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Vo v. Astrue

March 18, 2009

BE V. VO, PLAINTIFF,
v.
MICHAEL J. ASTRUE, COMMISSIONER OF SOCIAL SECURITY, DEFENDANT.



The opinion of the court was delivered by: Jennifer T. Lum United States Magistrate Judge

MEMORANDUM OPINION AND ORDER PROCEEDINGS

On June 2, 2008, Be V. Vo ("plaintiff") filed a Complaint seeking review of the Social Security Administration's denial of his application for Supplemental Security Income benefits. On June 20, 2008, Michael J. Astrue, Commissioner of Social Security ("defendant"), filed a Consent to Proceed Before United States Magistrate Judge Jennifer T. Lum. On June 25, 2008, plaintiff filed a Consent to Proceed Before United States Magistrate Judge Jennifer T. Lum. Thereafter, on December 2, 2008, defendant filed an Answer to the Complaint. On March 10, 2009, the parties filed their Joint Stipulation.

The matter is now ready for decision.

BACKGROUND

On February 20, 2003, plaintiff filed an application for Supplemental Security Income benefits. (Administrative Record ["AR"] at 75-78). In his application, plaintiff claimed that, beginning on August 1, 1999, back pain, memory problems, and headaches prevented him from working. (AR at 75). The Commissioner denied plaintiff's application for benefits both initially and upon reconsideration. (AR at 44-49, 53-56). On June 21, 2004, Administrative Law Judge ("ALJ") Daniel E. Loughry conducted a hearing in Glendale, California. (AR at 27-43). Plaintiff appeared at the hearing with counsel and testified. (AR at 31-39). Rheta King, a vocational expert, appeared and testified. (AR at 39-42). An interpreter was also present at the hearing. (AR at 27).

On July 30, 2004, ALJ Loughry issued his decision denying benefits. (AR at 19-25). In his decision, ALJ Loughry concluded that plaintiff suffered from severe disorders of the back. (AR at 20). ALJ Loughry also noted that claimant suffered from a depressive disorder, not otherwise specified, which was medically determinable but not severe. (Id.). ALJ Loughry, however determined that plaintiff's impairment did not meet or equal any of the criteria contained in the Commissioner's Listing of Impairments, 20 C.F.R. Part 404, Subpart P, Appendix 1. (Id.). ALJ Loughry also found that, based upon plaintiff's residual functional capacity, plaintiff retained the capacity to perform his past relevant work as a hand packager. (AR at 24). Ultimately, ALJ Loughry found that plaintiff was not disabled pursuant to the Social Security Act. (Id.). The Appeals Council affirmed ALJ Loughry's decision. (AR at 9-11).

Thereafter, plaintiff appealed to the United States District Court. On February 22, 2006, the district court issued an order remanding the matter for further proceedings. (AR at 347). The Court instructed the ALJ that on remand, he or she should determine the appropriate amount of weight to give to the opinion of Richard A. Hochberg, M.D., plaintiff's treating psychiatrist, and then consider whether plaintiff is still able to perform his past relevant work. If plaintiff could not perform his past relevant work, the Court instructed the ALJ to determine whether other work exists in significant numbers in the national economy that accommodates plaintiff's residual functional capacity and vocational factors. (Id.).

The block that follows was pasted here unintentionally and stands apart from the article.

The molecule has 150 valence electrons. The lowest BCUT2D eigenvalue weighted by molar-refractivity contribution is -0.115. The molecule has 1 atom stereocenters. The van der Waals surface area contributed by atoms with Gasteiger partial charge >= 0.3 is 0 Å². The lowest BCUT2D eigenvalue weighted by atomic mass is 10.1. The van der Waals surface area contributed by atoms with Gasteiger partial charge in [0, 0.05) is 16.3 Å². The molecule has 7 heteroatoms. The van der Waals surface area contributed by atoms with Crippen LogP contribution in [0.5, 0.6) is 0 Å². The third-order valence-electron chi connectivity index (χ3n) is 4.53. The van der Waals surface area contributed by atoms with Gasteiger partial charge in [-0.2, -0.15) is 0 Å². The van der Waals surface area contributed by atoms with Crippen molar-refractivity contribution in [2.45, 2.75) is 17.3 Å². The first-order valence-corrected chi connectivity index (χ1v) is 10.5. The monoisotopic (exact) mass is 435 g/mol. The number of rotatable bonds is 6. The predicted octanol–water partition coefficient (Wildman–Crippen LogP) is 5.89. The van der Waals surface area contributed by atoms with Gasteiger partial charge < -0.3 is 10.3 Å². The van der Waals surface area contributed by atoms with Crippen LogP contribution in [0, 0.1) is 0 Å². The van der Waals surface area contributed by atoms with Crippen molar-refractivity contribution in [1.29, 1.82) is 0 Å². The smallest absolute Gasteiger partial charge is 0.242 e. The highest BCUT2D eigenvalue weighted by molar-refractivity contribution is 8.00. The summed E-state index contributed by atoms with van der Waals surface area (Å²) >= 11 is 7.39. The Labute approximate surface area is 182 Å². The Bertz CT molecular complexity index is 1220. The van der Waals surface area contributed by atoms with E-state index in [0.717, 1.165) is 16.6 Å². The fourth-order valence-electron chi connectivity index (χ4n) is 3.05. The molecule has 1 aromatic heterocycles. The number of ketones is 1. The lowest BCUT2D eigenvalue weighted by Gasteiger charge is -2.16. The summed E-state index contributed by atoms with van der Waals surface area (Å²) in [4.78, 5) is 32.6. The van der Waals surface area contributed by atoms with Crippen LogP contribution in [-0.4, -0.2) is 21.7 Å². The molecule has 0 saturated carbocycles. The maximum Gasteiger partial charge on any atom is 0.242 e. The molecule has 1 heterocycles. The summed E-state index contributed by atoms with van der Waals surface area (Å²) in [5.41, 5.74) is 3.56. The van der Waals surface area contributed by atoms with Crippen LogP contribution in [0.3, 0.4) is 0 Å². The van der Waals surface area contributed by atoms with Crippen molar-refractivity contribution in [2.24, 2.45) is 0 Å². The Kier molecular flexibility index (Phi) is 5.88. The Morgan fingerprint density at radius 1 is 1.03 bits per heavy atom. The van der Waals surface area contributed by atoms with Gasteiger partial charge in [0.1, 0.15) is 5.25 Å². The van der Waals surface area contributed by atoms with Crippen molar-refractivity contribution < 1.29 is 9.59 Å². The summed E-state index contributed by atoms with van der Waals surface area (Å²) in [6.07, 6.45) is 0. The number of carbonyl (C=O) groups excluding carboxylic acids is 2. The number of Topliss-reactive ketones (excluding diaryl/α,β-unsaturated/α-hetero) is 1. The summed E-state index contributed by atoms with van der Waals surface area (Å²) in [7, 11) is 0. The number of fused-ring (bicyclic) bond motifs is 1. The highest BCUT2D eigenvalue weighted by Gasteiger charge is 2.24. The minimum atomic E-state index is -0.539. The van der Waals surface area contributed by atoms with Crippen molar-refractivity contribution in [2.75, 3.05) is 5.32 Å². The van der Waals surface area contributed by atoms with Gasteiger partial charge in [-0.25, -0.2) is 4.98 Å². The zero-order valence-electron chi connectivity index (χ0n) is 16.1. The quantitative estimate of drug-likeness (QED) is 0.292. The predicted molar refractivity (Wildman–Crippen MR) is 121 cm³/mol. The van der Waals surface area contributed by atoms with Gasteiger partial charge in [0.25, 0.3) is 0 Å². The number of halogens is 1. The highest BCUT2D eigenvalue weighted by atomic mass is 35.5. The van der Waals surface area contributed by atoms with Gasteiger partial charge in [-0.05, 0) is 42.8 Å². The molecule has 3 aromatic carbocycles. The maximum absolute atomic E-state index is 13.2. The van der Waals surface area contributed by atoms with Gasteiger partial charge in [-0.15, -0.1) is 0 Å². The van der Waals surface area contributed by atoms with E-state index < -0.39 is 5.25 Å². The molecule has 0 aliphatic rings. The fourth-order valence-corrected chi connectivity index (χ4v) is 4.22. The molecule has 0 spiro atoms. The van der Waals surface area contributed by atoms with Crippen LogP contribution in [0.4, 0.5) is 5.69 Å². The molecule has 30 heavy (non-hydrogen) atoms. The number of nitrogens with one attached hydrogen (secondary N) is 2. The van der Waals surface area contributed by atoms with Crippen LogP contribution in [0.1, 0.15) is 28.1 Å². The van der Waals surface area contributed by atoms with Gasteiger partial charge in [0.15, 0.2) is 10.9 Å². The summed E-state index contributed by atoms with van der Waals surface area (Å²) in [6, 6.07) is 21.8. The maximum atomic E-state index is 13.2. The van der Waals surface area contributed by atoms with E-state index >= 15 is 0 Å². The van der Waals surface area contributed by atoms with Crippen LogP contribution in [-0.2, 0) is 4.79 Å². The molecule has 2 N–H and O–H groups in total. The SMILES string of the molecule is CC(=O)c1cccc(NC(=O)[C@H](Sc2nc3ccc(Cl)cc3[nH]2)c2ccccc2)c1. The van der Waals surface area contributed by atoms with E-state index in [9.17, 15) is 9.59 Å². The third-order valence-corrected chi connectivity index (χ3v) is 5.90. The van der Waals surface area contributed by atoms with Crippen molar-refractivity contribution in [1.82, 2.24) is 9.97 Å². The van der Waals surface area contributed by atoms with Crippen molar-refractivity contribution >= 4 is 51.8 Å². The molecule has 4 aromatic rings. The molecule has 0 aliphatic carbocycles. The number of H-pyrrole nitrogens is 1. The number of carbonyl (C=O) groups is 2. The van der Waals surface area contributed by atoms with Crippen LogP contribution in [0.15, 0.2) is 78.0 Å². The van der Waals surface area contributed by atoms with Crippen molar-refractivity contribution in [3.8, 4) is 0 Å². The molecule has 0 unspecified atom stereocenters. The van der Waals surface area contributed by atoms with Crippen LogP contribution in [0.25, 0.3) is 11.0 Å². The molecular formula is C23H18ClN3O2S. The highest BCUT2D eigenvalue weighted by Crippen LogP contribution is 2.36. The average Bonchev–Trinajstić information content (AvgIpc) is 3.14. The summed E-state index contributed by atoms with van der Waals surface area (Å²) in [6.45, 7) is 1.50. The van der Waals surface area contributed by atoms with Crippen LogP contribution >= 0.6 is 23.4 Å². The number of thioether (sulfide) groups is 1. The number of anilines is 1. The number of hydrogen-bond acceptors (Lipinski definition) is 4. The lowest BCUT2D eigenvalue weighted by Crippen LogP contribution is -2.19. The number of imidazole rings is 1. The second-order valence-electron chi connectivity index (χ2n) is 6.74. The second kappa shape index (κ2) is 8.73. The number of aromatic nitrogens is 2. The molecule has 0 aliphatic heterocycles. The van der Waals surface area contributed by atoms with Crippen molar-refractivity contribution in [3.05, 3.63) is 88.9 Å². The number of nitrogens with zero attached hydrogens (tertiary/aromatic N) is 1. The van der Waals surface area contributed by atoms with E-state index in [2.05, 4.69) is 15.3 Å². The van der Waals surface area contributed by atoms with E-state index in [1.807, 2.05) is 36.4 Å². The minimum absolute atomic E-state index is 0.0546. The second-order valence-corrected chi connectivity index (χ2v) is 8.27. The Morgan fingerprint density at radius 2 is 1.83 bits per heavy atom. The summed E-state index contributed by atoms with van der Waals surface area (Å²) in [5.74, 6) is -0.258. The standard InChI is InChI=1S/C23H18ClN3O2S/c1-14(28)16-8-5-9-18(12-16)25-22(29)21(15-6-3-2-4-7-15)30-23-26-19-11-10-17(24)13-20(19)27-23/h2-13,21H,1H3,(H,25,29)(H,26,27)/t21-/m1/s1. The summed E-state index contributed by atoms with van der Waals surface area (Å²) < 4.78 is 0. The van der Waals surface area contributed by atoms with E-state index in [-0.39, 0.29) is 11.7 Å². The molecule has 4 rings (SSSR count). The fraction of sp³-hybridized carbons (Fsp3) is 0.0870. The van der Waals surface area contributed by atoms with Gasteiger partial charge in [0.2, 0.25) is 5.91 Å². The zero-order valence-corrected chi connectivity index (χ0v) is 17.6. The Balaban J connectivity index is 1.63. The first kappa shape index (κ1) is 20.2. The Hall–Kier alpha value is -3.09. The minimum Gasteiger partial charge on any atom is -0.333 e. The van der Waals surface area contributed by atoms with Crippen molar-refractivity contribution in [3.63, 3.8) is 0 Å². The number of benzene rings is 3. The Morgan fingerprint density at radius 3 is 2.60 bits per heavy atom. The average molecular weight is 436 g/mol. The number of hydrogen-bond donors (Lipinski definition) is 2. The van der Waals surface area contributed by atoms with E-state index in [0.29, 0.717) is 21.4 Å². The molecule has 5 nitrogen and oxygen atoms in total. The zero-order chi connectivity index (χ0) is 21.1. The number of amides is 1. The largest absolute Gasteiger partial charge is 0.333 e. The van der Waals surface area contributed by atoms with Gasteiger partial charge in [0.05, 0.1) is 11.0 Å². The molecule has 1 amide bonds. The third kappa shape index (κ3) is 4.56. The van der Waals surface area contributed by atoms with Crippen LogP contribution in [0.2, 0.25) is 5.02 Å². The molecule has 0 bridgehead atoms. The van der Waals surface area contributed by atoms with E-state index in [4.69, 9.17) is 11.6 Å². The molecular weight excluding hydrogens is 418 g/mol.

On December 11, 2007, ALJ David J. Agatstein held a supplemental hearing in Pasadena, California. (AR at 498-534). Plaintiff appeared at the hearing with counsel and testified with the assistance of a Vietnamese language interpreter. (AR at 503-24). Glenn E. Griffin, Ph.D., a medical expert, and Martin Brodwin, Ph.D., a vocational expert, also testified at the hearing. (AR at 524-33). On January 17, 2007, ALJ Agatstein issued a decision denying benefits to plaintiff. (AR at 281-92). ALJ Agatstein determined that plaintiff had the following medically determinable impairments: chronic low back pain with mild degenerative disk disease of the lumbar spine and hypertension, controlled with medications. (AR at 284). ALJ Agatstein also noted that plaintiff had a medically determinable depressive disorder that was not severe. (Id.). ALJ Agatstein found that plaintiff's conditions did not meet or equal any of the impairments contained in the Listing of Impairments (see 20 C.F.R. Part 404, Subpart P, Appendix 1). (AR at 285). ALJ Agatstein determined that plaintiff retained the residual functional capacity to perform work at the medium level of exertion, and was capable of performing his past relevant work as a hand packager. (AR at 285-91). Thus, ALJ Agatstein concluded that plaintiff was not disabled from February 20, 2003, the date plaintiff filed his application, through February 27, 2005.*fn1 (AR at 292; see AR at 282).

Thereafter, plaintiff appealed to the United States District Court.

PLAINTIFF'S CONTENTION

Plaintiff contends that ALJ Agatstein failed to properly evaluate the medical evidence in the record.

STANDARD OF REVIEW

Under 42 U.S.C. Section 405(g), this Court reviews the ALJ's decision to determine whether the ALJ's findings are supported by substantial evidence and whether the proper legal standards were applied. DeLorme v. Sullivan, 924 F.2d 841, 846 (9th Cir. 1991). Substantial evidence means "more than a mere scintilla" but less than a preponderance. Richardson v. Perales, 402 U.S. 389, 401 (1971); Saelee v. Chater, 94 F.3d 520, 521-22 (9th Cir. 1996).

Substantial evidence is "such relevant evidence as a reasonable mind might accept as adequate to support a conclusion." Richardson, 402 U.S. at 401. This Court must review the record as a whole and consider adverse as well as supporting evidence. Morgan v. Comm'r, 169 F.3d 595, 599 (9th Cir. 1999). Where evidence is susceptible to more than one rational interpretation, ...


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